“I couldn’t have turned Everton down. I just couldn’t,” said Sam Allardyce ahead of his 1000th match in management. Many Toffees probably spent most of the match against West Brom wishing Big Sam had tried a little harder to resist the temptation.
After the new manager bounce saw Allardyce’s side go eight without defeat following his arrival, Everton have been brought back down to earth with a brutal reminder of their flaws and where they stand in the Premier League pecking order.
The honeymoon period is most certainly over for Big Sam. His team were booed off after a wretched first half against the struggling Baggies, while the ire of Goodison Park was aimed squarely at the manager midway through the second half.
So you can well imagine how smug Allardyce must have been feeling when his three substitutes combined with his latest signing to pull Everton level with 20 minutes remaining. Oumar Niasse, the replacement that provoked such disapproval from the Gwladys Street when he was sent on for new striker Cenk Tosun, made an immediate impact when he volleyed into the roof of Ben Foster’s net after Theo Walcott had nodded back Wayne Rooney’s ball to the back post.
Despite that little victory, the wretchedness of Everton’s performance to that point will not be lost on Allardyce. Nor will the fact that it was no one-off.
Since the last meeting with West Brom on Boxing Day, Everton have lost four on the bounce, with Man Utd, Liverpool and Tottenham offering a reality check for any Toffees who may have hoped the defeat at Bournemouth in the final game of 2017 was a festive blip.
Though it was a struggling Albion side in opposition visiting the Toffees, Allardyce opted to be cautious in his selection, despite giving Goodison bows to Walcott and Tosun. Rooney was benched alongside Idrissa Gueye, with Morgan Schneiderlin and James McCarthy trusted to drive the hosts forward from the base of midfield. Walcott would offer width from the right, but no such quality ever looked likely to come from Nikola Vlasic and Cuco Martina – two right footers playing on the left.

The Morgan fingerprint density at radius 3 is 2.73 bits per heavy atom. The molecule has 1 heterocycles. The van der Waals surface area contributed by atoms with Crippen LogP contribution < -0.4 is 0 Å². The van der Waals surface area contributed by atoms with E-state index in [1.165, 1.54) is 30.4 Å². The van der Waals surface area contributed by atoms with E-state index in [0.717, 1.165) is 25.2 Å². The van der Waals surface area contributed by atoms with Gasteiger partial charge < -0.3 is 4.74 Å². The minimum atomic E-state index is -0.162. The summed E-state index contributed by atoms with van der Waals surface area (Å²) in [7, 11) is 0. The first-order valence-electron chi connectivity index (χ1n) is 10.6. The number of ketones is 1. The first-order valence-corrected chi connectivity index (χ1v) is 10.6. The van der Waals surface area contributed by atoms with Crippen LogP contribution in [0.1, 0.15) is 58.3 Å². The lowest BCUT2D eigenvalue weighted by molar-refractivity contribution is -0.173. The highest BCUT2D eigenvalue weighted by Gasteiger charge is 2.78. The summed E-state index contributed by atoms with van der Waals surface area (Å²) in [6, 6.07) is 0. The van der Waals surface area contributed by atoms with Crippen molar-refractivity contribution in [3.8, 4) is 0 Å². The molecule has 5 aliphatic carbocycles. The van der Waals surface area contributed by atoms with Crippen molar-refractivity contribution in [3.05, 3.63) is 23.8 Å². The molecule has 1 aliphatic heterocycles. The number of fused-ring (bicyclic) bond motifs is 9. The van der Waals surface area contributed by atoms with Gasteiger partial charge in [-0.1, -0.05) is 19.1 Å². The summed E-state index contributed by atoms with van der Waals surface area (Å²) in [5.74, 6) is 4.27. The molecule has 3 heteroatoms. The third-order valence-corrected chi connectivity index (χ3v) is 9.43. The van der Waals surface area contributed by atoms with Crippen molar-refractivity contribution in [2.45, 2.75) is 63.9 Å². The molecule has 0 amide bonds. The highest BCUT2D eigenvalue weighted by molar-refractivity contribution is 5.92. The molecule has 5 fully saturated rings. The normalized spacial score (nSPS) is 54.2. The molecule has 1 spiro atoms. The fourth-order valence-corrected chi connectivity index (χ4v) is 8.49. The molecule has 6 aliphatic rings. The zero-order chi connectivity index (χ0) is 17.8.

The plan appeared to involve McCarthy playing closest to Gylfi Sigurdsson but it rarely worked that way. Perhaps still wary following the humbling at the hands of Tottenham at Wembley last week, Schneiderlin and McCarthy’s passing was cautious and illustrated the home side’s lack of confidence.
Of course, everyone’s thoughts after this game were for McCarthy after he suffered a double leg break in chasing back to deny Solomon Rondon a shot on goal. The West Brom striker’s dismayed reaction illustrated the seriousness of McCarthy’s plight, and Allardyce will surely have to do without the midfielder for a long time.
If Schneiderlin is Big Sam’s preferred midfield anchor, then he desperately needs beside him a partner who can dovetail his positional sense and defensive discipline with some dynamism and an eye for a penetrative pass. Gueye gives that mobility, but against the sides they are expected to beat, it must be one or the other to keep the Goodison grumbles to a minimum. The fans cannot be blamed for expressing their frustration when all they had to cheer in the first half was a run of 251 minutes without a shot on target coming to an end courtesy of an effort from right-back Jonjoe Kenny.
Allardyce, though, will point to a much more open game after McCarthy was carried off and replaced by Rooney. Everton looked more positive with a greater attacking threat, but they also appeared vulnerable to the counter-attack. Everton will feel they could have taken all three points after their equaliser, but so too could West Brom, who hit the bar in added time.
A thousand games tell us that Allardyce will always opt for safety over adventure, and the new boss has already been made to regret loosening the shackles on his players. After the defeat at Spurs, he told The Times this week: “We started so well and I’m disappointed in myself really because I felt we were ready to start doing a little bit more in possession, to start making a better impression with the ball, and on reflection I’m not sure they were quite ready for that.”
Walcott also showed immediately after the match that he is perhaps not quite yet on Big Sam’s wavelength. Reflecting upon what he described as a positive debut, the winger said Everton’s attacking improvement came about because the Toffees got higher up the pitch. But their immediate upturn after Allardyce’s arrival was down to the boss taking his back four further back, with Ashley Williams, Michael Keane and Phil Jagielka all far more comfortable defending from deep.
It is a balance that Allardyce won’t find this month, on the pitch or in the transfer market. He could look for another left-back who can offer more natural cover for Leighton Baines and the manager will hope Tosun settles rather more quickly than he suggested prior to last weekend. But there are no quick fixes to Everton’s flaws.
In the short to medium term, the Goodison Park faithful will perhaps have to accept a more pragmatic approach than they have been used to in recent seasons, and while Allardyce will suggest the subsequent failures led them to him, the manager will also have to compromise and find ways to inject more positivity and confidence throughout his team.